1 | initial version |

The short answer is to use sets. The longer answer involves some technical details: in Sage, matrices are "mutable" (see https://doc.sagemath.org/html/en/reference/matrices/sage/matrix/matrix0.html?highlight=set_immutable#sage.matrix.matrix0.Matrix.set_immutable for some details), and mutable things can't be elements of sets. So you can do this:

```
def immutable_copy(mat): # could use a shorter name
"""
Return a copy of matrix ``mat`` which is immutable.
"""
return matrix(mat, immutable=True)
```

Then given your lists `L1`

, `L2`

, `L3`

, you can test this:

```
set(immutable_copy(mat) for mat in L1) == set(immutable_copy(mat) for mat in L2)
```

It will be `True`

for L1 and L2, false for other pairs. So you could, for example, do this:

```
answer = [] # what you actually want to print
seen = [] # sets you've seen so far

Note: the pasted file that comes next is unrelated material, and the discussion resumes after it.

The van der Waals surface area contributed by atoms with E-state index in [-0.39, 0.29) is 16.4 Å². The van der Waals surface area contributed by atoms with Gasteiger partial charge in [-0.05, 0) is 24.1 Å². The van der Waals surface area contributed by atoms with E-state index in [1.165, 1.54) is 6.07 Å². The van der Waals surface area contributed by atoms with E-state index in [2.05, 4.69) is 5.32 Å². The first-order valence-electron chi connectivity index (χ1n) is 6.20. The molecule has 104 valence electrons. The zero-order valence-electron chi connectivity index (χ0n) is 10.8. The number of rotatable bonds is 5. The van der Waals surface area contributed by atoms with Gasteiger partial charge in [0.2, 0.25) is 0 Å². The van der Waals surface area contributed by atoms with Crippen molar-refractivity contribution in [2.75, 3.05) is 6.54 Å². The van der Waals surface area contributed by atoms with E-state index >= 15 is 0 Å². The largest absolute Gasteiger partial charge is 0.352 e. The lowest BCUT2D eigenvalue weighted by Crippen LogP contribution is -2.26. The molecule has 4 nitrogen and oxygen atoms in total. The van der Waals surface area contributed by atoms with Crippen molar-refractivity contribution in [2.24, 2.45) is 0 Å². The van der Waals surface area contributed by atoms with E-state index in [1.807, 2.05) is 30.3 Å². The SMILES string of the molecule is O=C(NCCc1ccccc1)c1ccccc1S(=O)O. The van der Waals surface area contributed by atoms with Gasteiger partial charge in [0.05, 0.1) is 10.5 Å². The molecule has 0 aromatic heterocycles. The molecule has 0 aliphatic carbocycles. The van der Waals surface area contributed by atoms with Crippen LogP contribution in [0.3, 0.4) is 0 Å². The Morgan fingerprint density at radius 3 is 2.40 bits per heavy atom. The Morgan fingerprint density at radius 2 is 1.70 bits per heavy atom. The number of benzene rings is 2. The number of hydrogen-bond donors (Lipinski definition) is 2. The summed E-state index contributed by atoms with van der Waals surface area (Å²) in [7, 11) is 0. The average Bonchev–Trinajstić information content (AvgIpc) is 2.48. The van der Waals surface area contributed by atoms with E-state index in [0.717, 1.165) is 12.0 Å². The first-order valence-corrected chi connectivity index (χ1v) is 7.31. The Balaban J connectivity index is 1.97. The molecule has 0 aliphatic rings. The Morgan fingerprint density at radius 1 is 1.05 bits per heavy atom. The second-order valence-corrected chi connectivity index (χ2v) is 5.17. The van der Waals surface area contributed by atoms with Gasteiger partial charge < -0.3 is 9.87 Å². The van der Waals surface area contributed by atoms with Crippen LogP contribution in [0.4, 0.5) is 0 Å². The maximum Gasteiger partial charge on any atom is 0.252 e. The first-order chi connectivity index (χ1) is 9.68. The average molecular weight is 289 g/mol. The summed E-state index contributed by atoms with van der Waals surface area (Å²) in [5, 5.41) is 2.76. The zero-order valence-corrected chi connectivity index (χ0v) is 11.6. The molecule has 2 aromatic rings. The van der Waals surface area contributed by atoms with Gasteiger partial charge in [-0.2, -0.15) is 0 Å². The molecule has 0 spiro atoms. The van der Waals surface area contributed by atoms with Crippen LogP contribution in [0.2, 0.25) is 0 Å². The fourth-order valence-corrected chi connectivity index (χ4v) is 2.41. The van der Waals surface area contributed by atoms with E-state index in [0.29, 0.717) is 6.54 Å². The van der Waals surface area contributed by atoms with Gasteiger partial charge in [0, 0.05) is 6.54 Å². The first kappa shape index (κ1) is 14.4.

for L in [L1, L2, L3]:
S = set(immutable_copy(mat) for mat in L)
if S not in seen:
answer.append(L)
seen.append(S)
show(*answer)
```

2 | No.2 Revision |

The short answer is to use sets. The longer answer involves some technical details: in Sage, matrices are "mutable" (see https://doc.sagemath.org/html/en/reference/matrices/sage/matrix/matrix0.html?highlight=set_immutable#sage.matrix.matrix0.Matrix.set_immutable for some details), and mutable things can't be elements of sets. So you can do this:

```
def immutable_copy(mat): # could use a shorter name
"""
Return a copy of matrix ``mat`` which is immutable.
"""
return matrix(mat, immutable=True)
```

Then given your lists `L1`

, `L2`

, `L3`

, you can test this:

```
set(immutable_copy(mat) for mat in L1) == set(immutable_copy(mat) for mat in L2)
```

It will be `True`

for L1 and L2, false for other pairs. So you could, for example, do this:

```
answer = [] # what you actually want to print
seen = []
```~~ ~~# sets you've seen so far
for L in [L1, L2, L3]:
S = set(immutable_copy(mat) for mat in L)
if S not in seen:
answer.append(L)
seen.append(S)
show(*answer)

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